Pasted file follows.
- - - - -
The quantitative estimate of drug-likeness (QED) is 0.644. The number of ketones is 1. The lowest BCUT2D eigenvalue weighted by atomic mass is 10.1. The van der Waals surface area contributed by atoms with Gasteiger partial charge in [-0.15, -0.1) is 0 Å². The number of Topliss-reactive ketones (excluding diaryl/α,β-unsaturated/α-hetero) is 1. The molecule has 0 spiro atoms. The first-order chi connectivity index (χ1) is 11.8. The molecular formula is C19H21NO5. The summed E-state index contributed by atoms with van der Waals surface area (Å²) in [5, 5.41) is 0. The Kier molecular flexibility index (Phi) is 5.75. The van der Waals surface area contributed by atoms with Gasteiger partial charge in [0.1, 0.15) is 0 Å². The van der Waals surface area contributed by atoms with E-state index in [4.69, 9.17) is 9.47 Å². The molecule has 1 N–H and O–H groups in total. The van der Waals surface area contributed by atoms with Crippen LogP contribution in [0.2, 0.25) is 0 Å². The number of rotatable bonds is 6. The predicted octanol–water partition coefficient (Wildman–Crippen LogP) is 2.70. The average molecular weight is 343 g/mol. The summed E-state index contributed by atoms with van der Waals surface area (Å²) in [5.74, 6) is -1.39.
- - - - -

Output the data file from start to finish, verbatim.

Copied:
The quantitative estimate of drug-likeness (QED) is 0.644. The number of ketones is 1. The lowest BCUT2D eigenvalue weighted by atomic mass is 10.1. The van der Waals surface area contributed by atoms with Gasteiger partial charge in [-0.15, -0.1) is 0 Å². The number of Topliss-reactive ketones (excluding diaryl/α,β-unsaturated/α-hetero) is 1. The molecule has 0 spiro atoms. The first-order chi connectivity index (χ1) is 11.8. The molecular formula is C19H21NO5. The summed E-state index contributed by atoms with van der Waals surface area (Å²) in [5, 5.41) is 0. The Kier molecular flexibility index (Phi) is 5.75. The van der Waals surface area contributed by atoms with Gasteiger partial charge in [0.1, 0.15) is 0 Å². The van der Waals surface area contributed by atoms with E-state index in [4.69, 9.17) is 9.47 Å². The molecule has 1 N–H and O–H groups in total. The van der Waals surface area contributed by atoms with Crippen LogP contribution in [0.2, 0.25) is 0 Å². The number of rotatable bonds is 6. The predicted octanol–water partition coefficient (Wildman–Crippen LogP) is 2.70. The average molecular weight is 343 g/mol. The summed E-state index contributed by atoms with van der Waals surface area (Å²) in [5.74, 6) is -1.39.